Electric shock to be used to treat mentally ills in rare cases: New Bill
New Delhi: Aiming to humanise the treatment of mental illnesses, government has drafted a new Bill which proposes to give patients the right to choose in advance the kind of treatment and recommends use of electric shocks in rare cases.
In the new draft law for mental sickness, government also proposes to ban electro convulsive treatment (ECT) (electric shocks) for minors as also its use directly in adults and recommended its use only in rare cases and that too under general anaesthesia.
It also proposes grant of medical insurance for patients who till now are not covered for insurance.
The new 'Mental Healthcare Bill - 2012' prepared by the Ministry of Health and Family Welfare and cleared by Health Minister Ghulam Nabi Azad is ready to be sent to the Cabinet before being introduced in Parliament.
Incidentally, the proposals come ahead of Mental Health Day on October 10.
Once approved, the Bill for the first time, provides for persons with mental illness the right to know the criteria for admission to a facility, to seek a review of the admission being administered and to know the treatment planned by the doctor.
The Bill also seeks to broaden the definition of mental
illness and recommends decriminalisation of suicide and proposes to ban tonsuring (of heads) of the sick under treatment in mental homes.
The Bill also gives everyone the right to write "Advanced Directives" whereby people can list their choices regarding treatment beforehand.
The law for the first time makes a distinction between mental illness and disability and says that a mentally ill person cannot be assumed to be incapacitated to make his or her decisions. If a person wants admission for treatment, voluntary treatment will be the norm, it says.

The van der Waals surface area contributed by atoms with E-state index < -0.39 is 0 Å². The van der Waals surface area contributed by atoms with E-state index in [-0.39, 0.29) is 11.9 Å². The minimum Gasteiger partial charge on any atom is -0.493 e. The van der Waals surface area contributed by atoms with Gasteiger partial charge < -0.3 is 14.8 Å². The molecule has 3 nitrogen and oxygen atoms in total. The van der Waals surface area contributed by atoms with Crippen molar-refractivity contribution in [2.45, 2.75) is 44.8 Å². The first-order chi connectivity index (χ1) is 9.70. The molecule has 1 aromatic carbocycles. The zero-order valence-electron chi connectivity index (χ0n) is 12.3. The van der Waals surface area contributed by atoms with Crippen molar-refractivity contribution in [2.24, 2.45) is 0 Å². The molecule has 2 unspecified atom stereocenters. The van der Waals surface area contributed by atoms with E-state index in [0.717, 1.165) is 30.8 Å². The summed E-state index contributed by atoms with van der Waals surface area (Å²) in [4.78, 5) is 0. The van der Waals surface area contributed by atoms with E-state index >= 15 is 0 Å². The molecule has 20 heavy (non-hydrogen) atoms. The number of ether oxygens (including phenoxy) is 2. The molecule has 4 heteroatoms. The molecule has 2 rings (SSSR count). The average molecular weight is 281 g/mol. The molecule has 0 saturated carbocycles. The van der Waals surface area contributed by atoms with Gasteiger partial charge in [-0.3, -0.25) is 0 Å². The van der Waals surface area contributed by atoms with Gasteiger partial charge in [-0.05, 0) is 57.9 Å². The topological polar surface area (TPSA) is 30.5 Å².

In cases where a person is temporarily incapacitated due to high degree or illness, a person nominated by him will exercise the right to make a choice on his behalf.
The Bill also proposes to bring Mental Health Review Commissions at district, state and national levels.
In case of any violations of the provisions of proposed law, the Bill proposes imprisonment ranging from six months to two years and/or fine from Rs 10,000 to Rs five lakh, sources said.
The Bill, however, gives relatives the right to move a quasi-judicial body “the Mental Health Review Commission” to appeal against a mentally ill's decision to refuse treatment in case such a person is a threat to his own life or to that of the others.
"When the person recovers after treatment, that right will revert to him," the draft law says.
"The law is pro-people. It says if anyone needs admission to a hospital, he or she should be given the same. Treatment of mental illnesses would have to be mandatory in all government-run and funded institutions and those below poverty line will get free treatment," Health Ministry sources said.
They said once the Bill becomes a law, people wandering about in streets cannot be put into a mental asylum by force. "A person will have the right to refuse treatment. Only when a person with mental illness is not in a position to make a choice, this right will be temporarily exercised by a person of their choice and will revert back to them once they have recovered after treatment," sources say.
The Bill also proposes to limit the admission period to only seven days initially and then subject the patient to psychiatric treatment.
"Doctors cannot keep mentall sick patients in mental hospitals for long durations," sources said.
At present, there are atleast 4 to 5 per cent people in the country suffering from mental illness of some kind.